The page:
The people trying to rebuild their lives are sincere and the youth still have the heady euphoria of a victory recently past. They struggle to find a narrative and even more to find justice which protects their dreams and their yearn for their land. The corrupt road builder is in cahoots with the corrupt policeman who present corrupted facts to the corrupt judge who takes bribes from the youth while the local imam bows to all the corrupt gods and chastises the youth—for their desire to be alive! The people live in hell. The hell of insecurity and injustice. Where is the government, they ask? Check post after check post after check post after check post—of corruption, of pulpits, of injustice.

They wake up one day and fight with the local army check post, being sold the night before to the only unifying narrative—that of the injustice that Pakistan has done to their lives. You know the rest, and so does Pakistan.

Pakistan’s COVID-19 Response: Pro-activity, Impact and Needs Assessment, and Using IT Proactively

The Government of Pakistan should be carrying out a Covid-19 Impact and Needs Assessment (CINA), in accordance with the global practice. []

The tool preferred for the required COVID-19 CINA in Pakistan is a Post Disaster Needs Assessment (PDNA) and Recovery and Peace Building Assessment (RPBA) hybrid, without delving into the tedious Damage and Loss Assessment (DALA). Essentially in this desired CINA, there should be three components: service delivery, social cohesion and economic impact.

While some may rebut this idea, this can be an enormous management tool for the government during, and post crisis, and can be done by a dedicated team in parallel with the reactive measures that are being taken to manage the pandemic.

In aid of developing this impact and needs assessment for Pakistan, we should opt for an off the shelf information technological analytical tool system that assists in the information gaps for COVID-19:

a) ability to react in real time to media (both informed and disinformed and its ratio) based on a knowledge about the public understanding (and source of formation of the public understanding) of the disease and associated pandemic;

b) general public’s preparedness for any potential longer-term societal disruptions;

c) knowing how public perceive available health care and access the same;

d) how is work being delivered from home and how is workforce being disrupted by the same;

e) how are small and medium enterprises being disrupted;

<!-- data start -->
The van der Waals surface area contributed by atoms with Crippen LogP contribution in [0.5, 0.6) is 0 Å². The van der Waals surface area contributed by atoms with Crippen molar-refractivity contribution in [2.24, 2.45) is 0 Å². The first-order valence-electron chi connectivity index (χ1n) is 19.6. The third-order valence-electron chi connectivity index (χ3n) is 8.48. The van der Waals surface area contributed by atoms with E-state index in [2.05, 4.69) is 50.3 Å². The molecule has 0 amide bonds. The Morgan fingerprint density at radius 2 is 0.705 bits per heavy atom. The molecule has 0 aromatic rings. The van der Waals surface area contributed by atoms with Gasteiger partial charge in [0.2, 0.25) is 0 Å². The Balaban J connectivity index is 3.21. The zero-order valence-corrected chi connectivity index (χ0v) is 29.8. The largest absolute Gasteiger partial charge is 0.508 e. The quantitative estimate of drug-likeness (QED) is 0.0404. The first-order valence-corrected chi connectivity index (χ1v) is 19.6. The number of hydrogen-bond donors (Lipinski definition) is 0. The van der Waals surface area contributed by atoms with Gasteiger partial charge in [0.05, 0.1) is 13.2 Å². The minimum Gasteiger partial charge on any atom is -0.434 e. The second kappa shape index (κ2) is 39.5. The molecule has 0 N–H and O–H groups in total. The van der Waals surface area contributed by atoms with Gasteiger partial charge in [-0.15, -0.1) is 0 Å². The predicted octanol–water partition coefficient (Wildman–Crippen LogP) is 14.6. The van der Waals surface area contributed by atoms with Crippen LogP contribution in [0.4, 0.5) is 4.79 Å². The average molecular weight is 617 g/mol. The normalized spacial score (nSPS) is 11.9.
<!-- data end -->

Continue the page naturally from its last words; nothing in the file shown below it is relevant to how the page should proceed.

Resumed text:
f) disruptions in the transports and logistics and essential services.

This tool can then also be utilized to do real-time monitoring as follows.

  • Monitoring for compliance with stay-at-home and quarantine measures.
  • Monitoring to identify population flows to hospitals and pharmacies.
  • Monitoring of hospital infrastructure to understand staff readiness and hospitalization rates.
  • Forecasting of hotspots within urban zones as identifying latent areas for further monitoring due to population out-migration.
  • Developing of assistance (rations and cash) tracking system to integrate COVID-19 countrywide efforts.
  • Integrate monitoring and forecasting insights with assistance tracking system to facilitate actionable and agile decision-making.
  • To assist in COVID-19 related CINA.

All this can be achieved by combining real-time data from social media, newspapers, and other digital public opinion streams with traditional survey data, by algorithms and geospatial analysis. One can integrate insights from social media analytics, Internet of Things data, financial transactions, and Human Movement data to assess both national and hyper-local social disruption associated with COVID-19.

In summary, there is a dire need for setting up effective monitoring of quarantine compliance and local healthcare capacity coupled with actionable reporting and forecasting of disease hot-spots. The daily monitoring snapshots and forecasting outputs can be seamlessly integrated into an assistance monitoring system to support decision making.

Pakistan’s COVID-19 Response: Help the SMEs, please @Government of Pakistan

SME’s need help!